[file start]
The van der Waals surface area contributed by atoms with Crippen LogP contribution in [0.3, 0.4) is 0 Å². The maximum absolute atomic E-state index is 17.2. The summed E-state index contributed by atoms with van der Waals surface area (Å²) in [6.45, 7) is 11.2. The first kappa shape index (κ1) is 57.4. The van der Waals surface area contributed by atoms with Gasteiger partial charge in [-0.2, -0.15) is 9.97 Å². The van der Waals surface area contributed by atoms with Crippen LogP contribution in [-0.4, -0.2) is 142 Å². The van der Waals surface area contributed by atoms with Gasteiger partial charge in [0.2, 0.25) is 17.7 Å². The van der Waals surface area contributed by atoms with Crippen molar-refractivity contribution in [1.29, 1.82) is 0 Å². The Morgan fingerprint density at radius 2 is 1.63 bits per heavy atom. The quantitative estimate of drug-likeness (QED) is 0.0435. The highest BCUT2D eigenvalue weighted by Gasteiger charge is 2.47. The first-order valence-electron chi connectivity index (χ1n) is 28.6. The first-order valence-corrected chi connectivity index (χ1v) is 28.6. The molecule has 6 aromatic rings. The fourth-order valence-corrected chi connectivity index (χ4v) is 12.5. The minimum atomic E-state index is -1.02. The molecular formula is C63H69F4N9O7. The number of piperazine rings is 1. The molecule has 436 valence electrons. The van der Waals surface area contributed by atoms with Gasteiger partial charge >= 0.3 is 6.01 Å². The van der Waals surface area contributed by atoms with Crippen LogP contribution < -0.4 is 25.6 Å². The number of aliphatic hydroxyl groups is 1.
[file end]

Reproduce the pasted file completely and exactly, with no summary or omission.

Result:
The van der Waals surface area contributed by atoms with Crippen LogP contribution in [0.3, 0.4) is 0 Å². The maximum absolute atomic E-state index is 17.2. The summed E-state index contributed by atoms with van der Waals surface area (Å²) in [6.45, 7) is 11.2. The first kappa shape index (κ1) is 57.4. The van der Waals surface area contributed by atoms with Gasteiger partial charge in [-0.2, -0.15) is 9.97 Å². The van der Waals surface area contributed by atoms with Crippen LogP contribution in [-0.4, -0.2) is 142 Å². The van der Waals surface area contributed by atoms with Gasteiger partial charge in [0.2, 0.25) is 17.7 Å². The van der Waals surface area contributed by atoms with Crippen molar-refractivity contribution in [1.29, 1.82) is 0 Å². The Morgan fingerprint density at radius 2 is 1.63 bits per heavy atom. The quantitative estimate of drug-likeness (QED) is 0.0435. The highest BCUT2D eigenvalue weighted by Gasteiger charge is 2.47. The first-order valence-electron chi connectivity index (χ1n) is 28.6. The first-order valence-corrected chi connectivity index (χ1v) is 28.6. The molecule has 6 aromatic rings. The fourth-order valence-corrected chi connectivity index (χ4v) is 12.5. The minimum atomic E-state index is -1.02. The molecular formula is C63H69F4N9O7. The number of piperazine rings is 1. The molecule has 436 valence electrons. The van der Waals surface area contributed by atoms with Gasteiger partial charge >= 0.3 is 6.01 Å². The van der Waals surface area contributed by atoms with Crippen LogP contribution < -0.4 is 25.6 Å². The number of aliphatic hydroxyl groups is 1.